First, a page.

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Sprole v. Sprole

Supreme Court of New York, Third Department

March 9, 2017

ROBERT R. SPROLE III, Respondent,
v.
LINDA S. SPROLE, Appellant.

          Calendar Date: January 17, 2017

          Linda S. Sprole, Ithaca, appellant pro se.

          D.J. & J.A. Cirando, Syracuse (John A. Cirando of counsel), for respondent.

          Before: Peters, P.J., McCarthy, Egan Jr. and Rose, JJ.

          MEMORANDUM AND ORDER

          MCCARTHY, J.

         Appeal from an order of the Supreme Court (Ames, J.), entered November 16, 2015 in Tompkins County, which, among other things, granted plaintiff's motion to access his share of equitable distribution.

         Pursuant to a September 2015 judgment, plaintiff (hereinafter the husband) and defendant (hereinafter the wife) were granted a divorce. Among other things, Supreme Court divided the parties' investment accounts equally, and that division was not disturbed on a subsequent appeal (145 A.D.3d 1367');">145 A.D.3d 1367 [2016]). In October 2015, the husband sought an order from the court granting him access to his share of those accounts without violating any liens on the wife's share. On October 29, 2015, the court issued an order to show cause providing the parties an opportunity to be heard as to "why an order should not be made

         herein allowing [the husband] to access his one-half share of each of the [investment] accounts." Richard Alderman, prior counsel for the wife, filed an affirmation stating no opposition to the husband's motion, but noting that he had previously moved for a charging lien against the wife's share of equitable distribution and requesting that the wife be restrained from accessing her portion of a particular account (hereinafter the account) prior to the determination on his outstanding motion as to the charging lien. Susan Kirby, also prior counsel for the wife, filed an affirmation requesting that her lien on the wife's proceeds be satisfied when the investment accounts were divided but stating no opposition to the husband's motion. Thereafter, the court granted the husband's motion and restrained the wife's access to the account until further court order. The wife appeals.

         Contrary to the wife's contention, the husband did not have to show a change in circumstances in order to invoke Supreme Court's power to entertain his motion regarding enforcement of the prior judgment (see Lundon v Lundon, 120 A.D.3d 1395, 1397-1398 [2014]; compare Matter of Jeffers v Jeffers, 133 A.D.3d 1139, 1139-1140 [2015]). Moreover, enforcement in this context is a continuation of the matrimonial action (see generally Holloway v Holloway, 35 A.D.3d 1126, 1128 [2006]) and, here, the underlying judgment of divorce also explicitly provided that the court retained jurisdiction to enforce provisions of the judgment (see generally NY Const art VI, § 7 [a]; Gunsburg v Gunsburg, 173 A.D.2d 232, 232 [1991]). Next, given the wife's refusal to supply Supreme Court with the "sensitive evidence" that she alleged warranted the judge's recusal, we find no abuse of discretion in the court's determination that recusal was not warranted (see Shields v Carbone, 99 A.D.3d 1100, 1102-1103 [2012]). Further, given the wife's opportunity to review the motion and be heard on it, and considering that there were no material facts in dispute, Supreme Court did not err in resolving the motion without holding a formal hearing (see Neroni v Follender, 137 A.D.3d 1336, 1339 [2016], appeal dismissed 27 N.Y.3d 1147');">27 N.Y.3d 1147 [2016]; First Deposit Natl. Bank v Van Allen, 277 A.D.2d 858, 861 [2000]; Grasso v Mathew, 187 A.D.2d 758, 758 [1992]).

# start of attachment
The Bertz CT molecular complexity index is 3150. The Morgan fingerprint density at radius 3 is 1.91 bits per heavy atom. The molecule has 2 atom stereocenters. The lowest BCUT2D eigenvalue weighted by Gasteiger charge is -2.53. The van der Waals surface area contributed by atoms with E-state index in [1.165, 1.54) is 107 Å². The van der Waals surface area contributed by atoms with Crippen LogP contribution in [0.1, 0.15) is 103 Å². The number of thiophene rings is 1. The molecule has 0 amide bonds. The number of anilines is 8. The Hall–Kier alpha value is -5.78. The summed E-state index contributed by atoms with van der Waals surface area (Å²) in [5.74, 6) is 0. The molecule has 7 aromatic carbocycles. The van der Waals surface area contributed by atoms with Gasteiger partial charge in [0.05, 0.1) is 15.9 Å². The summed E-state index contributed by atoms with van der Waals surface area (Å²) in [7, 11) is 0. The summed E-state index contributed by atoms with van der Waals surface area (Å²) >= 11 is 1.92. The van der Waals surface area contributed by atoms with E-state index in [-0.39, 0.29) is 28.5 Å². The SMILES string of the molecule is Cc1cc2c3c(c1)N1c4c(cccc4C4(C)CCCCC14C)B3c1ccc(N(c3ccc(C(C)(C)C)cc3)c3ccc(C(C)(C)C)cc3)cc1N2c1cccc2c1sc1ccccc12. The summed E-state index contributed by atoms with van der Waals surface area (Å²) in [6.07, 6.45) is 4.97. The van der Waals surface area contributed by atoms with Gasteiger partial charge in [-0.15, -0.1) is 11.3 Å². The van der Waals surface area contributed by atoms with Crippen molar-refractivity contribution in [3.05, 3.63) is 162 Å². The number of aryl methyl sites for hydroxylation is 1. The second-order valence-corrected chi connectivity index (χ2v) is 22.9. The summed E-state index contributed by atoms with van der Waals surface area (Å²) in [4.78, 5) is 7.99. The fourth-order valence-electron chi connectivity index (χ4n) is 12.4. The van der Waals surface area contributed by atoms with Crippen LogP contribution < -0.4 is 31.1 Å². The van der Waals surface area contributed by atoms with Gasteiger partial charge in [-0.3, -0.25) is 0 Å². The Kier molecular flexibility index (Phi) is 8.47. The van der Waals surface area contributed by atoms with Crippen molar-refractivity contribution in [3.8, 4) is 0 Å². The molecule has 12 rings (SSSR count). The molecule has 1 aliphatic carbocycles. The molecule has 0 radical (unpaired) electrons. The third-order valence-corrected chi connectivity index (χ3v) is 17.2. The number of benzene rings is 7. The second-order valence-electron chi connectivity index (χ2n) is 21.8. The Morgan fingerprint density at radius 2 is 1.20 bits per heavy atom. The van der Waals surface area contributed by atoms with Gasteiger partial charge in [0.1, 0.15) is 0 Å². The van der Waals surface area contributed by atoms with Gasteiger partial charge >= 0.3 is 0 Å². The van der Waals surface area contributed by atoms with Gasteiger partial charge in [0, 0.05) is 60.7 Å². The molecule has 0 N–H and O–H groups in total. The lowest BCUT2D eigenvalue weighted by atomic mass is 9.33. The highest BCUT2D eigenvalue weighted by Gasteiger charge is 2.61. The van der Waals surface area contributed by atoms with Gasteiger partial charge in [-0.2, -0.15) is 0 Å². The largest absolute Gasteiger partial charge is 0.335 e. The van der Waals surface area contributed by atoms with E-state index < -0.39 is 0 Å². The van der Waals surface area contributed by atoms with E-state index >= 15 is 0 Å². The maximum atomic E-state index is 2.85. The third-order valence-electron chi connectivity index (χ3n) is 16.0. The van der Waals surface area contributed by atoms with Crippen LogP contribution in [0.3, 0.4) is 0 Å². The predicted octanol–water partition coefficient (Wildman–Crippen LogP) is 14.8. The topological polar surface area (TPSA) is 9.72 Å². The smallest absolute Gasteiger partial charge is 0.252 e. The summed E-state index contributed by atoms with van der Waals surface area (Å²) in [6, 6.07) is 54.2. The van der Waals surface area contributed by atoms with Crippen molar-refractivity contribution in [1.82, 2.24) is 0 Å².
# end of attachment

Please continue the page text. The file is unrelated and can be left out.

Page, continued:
Turning to the portion of the order that restrained the wife's access to the account, the wife argues that Supreme Court erred both because Alderman did not submit a retainer agreement and because he was required to initiate a separate action related to any charging lien. Neither argument has merit. Initially, the wife never contended that Supreme Court could not act in the absence of Alderman's submission of a retainer agreement, thereby failing to preserve the argument for our review (see Goodnow Flow Assn. Inc. v Graves, 135 A.D.3d 1228, 1229 n 2 [2016]). In any event, the wife conceded that Alderman had represented her in the action. Moreover, a valid charging lien is an "equitable ownership interest in [a] client's cause of action" (Chadbourne & Parke, LLP v AB Recur Finans, 18 A.D.3d 222, 223 [2005]) and can properly be pursued by way of motion within the action to which the alleged lien pertains (see Judiciary Law § 475; Haser v Haser, 271 A.D.2d 253, 255 [2000]; Butler, Fitzgerald & Potter v Gelmin, 235 A.D.2d 218, 219 [1997]; Miller v Kassatly, 216 A.D.2d 260, 261 [1995]). The wife's remaining contentions are also without merit.

          Peters, P.J., Egan Jr. and ...


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